before he passed away I asked him about it being enough to live on and he said that 90% of the younger people who get a few thousand dollars worth of gear and plan to make their living prospecting usually wind up living out of their cars and dead broke- that's why you can find used gear for really good prices. He said the others he had met that actually make a living at it basically write the books on roughing it and if living in a pop-up camper eating canned beans while busting your rear end for 16 hours a day seems ideal, go for it. He was single and retired and geology and prospecting were hobbies for him.



Not too sure about making a living off it, but if you get good at it and find some decent spots it can be a pretty decent income supplement and as you know its actually pretty fun.

Soulex
Apr 1, 2009


"I swear I never said that...it was the autocorrect!"


Not gonna lie, kind of intrigued. Looking into getting into this as kind of way for meditation you know? I'd want to go to creeks and rivers and pan there, using hand held tools and not paying a shitload of money for this. So I have a couple of questions.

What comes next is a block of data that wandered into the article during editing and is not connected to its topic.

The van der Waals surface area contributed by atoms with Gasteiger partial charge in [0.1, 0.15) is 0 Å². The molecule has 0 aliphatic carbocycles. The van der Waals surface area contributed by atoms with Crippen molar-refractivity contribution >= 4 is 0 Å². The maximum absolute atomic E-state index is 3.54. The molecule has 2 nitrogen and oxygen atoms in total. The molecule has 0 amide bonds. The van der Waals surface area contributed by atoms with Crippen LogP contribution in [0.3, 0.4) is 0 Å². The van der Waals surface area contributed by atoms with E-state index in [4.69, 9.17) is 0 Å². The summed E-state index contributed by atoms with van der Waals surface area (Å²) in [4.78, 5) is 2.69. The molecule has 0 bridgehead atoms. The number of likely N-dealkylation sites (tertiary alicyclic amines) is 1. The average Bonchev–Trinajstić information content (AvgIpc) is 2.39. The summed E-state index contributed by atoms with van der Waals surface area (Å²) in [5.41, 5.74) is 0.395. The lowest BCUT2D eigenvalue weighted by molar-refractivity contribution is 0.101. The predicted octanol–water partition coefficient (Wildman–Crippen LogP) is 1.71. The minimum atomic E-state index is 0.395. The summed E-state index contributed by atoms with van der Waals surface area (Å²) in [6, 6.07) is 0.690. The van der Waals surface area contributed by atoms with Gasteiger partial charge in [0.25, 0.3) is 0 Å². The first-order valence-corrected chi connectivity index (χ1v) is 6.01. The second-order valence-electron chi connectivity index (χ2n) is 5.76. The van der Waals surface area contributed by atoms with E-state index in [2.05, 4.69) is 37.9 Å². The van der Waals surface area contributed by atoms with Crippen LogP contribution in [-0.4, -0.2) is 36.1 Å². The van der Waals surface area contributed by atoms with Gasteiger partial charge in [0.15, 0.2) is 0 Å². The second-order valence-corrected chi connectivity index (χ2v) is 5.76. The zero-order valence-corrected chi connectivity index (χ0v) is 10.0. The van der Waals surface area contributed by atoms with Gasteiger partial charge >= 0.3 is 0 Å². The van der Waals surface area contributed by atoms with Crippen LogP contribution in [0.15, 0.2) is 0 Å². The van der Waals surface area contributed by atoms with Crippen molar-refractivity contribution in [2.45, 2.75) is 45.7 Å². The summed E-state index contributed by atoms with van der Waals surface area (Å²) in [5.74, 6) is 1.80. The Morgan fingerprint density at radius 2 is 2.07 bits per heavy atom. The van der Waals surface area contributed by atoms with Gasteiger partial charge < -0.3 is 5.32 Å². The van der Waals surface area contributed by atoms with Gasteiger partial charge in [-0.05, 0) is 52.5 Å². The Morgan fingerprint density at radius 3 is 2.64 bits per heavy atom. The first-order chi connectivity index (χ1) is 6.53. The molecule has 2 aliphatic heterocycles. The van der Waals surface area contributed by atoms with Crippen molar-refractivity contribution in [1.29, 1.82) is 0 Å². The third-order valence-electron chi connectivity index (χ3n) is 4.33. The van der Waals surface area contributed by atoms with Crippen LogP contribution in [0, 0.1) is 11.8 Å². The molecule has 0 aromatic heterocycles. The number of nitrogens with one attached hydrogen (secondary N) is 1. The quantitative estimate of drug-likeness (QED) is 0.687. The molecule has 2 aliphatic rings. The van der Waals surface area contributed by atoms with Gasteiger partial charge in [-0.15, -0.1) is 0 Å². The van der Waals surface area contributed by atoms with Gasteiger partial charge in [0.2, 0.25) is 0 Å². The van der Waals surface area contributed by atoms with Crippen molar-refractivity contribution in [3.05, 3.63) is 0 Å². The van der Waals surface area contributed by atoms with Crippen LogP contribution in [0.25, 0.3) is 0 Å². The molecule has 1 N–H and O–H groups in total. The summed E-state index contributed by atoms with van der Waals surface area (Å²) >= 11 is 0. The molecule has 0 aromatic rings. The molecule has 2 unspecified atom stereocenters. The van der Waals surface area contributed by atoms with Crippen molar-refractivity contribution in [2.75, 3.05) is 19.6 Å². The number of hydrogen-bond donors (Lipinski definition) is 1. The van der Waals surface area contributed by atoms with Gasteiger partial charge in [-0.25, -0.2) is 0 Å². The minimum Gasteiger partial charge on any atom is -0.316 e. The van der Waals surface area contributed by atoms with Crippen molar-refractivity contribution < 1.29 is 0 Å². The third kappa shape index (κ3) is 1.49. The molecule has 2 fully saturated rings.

Is it preferable to pan and find a good spot with gold, fill up my buckets and take them home?
How do you find a good spot near rivers and creeks?
Would I need anything besides a pan or two, a shovel and a 5 gallon bucket?
Even though I am not looking to go big, what would be the best advice you could give a beginner?
What do you think of those concentrates you can buy on eBay (spent 2 hours on YouTube and saw that)?
Is the whole process relaxing, or do you find it tedious?

Currently, I have two plans with the gold I hope to find. Melt the gold into enough to make a ring for my wife, and keep the gold and eventually sell it when I want to buy a new toy (see camera lens). But even if I don't find anything I'm Hoping it can give me a sense of relaxation and peace of mind.

Edit: how important is it to classify your pay dirt?

Soulex fucked around with this message at Aug 3, 2014 around 21:12

bend
Dec 31, 2012